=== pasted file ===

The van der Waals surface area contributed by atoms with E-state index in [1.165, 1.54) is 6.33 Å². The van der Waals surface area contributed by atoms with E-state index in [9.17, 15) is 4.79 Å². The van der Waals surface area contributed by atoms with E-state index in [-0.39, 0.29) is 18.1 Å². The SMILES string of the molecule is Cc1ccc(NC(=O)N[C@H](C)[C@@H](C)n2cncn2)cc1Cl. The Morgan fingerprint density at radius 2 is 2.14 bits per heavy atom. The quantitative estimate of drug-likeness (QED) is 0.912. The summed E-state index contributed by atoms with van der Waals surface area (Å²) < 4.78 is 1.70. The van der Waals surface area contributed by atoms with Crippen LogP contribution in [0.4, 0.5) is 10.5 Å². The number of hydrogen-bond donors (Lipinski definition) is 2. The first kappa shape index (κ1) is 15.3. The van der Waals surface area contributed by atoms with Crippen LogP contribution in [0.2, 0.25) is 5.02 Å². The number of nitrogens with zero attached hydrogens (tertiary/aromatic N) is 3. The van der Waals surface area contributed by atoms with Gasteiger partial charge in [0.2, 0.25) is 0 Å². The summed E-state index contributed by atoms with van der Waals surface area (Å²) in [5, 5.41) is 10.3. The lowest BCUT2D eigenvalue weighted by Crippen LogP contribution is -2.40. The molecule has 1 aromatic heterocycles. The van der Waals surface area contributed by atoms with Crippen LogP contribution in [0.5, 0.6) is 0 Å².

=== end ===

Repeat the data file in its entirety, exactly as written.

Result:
The van der Waals surface area contributed by atoms with E-state index in [1.165, 1.54) is 6.33 Å². The van der Waals surface area contributed by atoms with E-state index in [9.17, 15) is 4.79 Å². The van der Waals surface area contributed by atoms with E-state index in [-0.39, 0.29) is 18.1 Å². The SMILES string of the molecule is Cc1ccc(NC(=O)N[C@H](C)[C@@H](C)n2cncn2)cc1Cl. The Morgan fingerprint density at radius 2 is 2.14 bits per heavy atom. The quantitative estimate of drug-likeness (QED) is 0.912. The summed E-state index contributed by atoms with van der Waals surface area (Å²) < 4.78 is 1.70. The van der Waals surface area contributed by atoms with Crippen LogP contribution in [0.4, 0.5) is 10.5 Å². The number of hydrogen-bond donors (Lipinski definition) is 2. The first kappa shape index (κ1) is 15.3. The van der Waals surface area contributed by atoms with Crippen LogP contribution in [0.2, 0.25) is 5.02 Å². The number of nitrogens with zero attached hydrogens (tertiary/aromatic N) is 3. The van der Waals surface area contributed by atoms with Gasteiger partial charge in [0.2, 0.25) is 0 Å². The summed E-state index contributed by atoms with van der Waals surface area (Å²) in [5, 5.41) is 10.3. The lowest BCUT2D eigenvalue weighted by Crippen LogP contribution is -2.40. The molecule has 1 aromatic heterocycles. The van der Waals surface area contributed by atoms with Crippen LogP contribution in [0.5, 0.6) is 0 Å².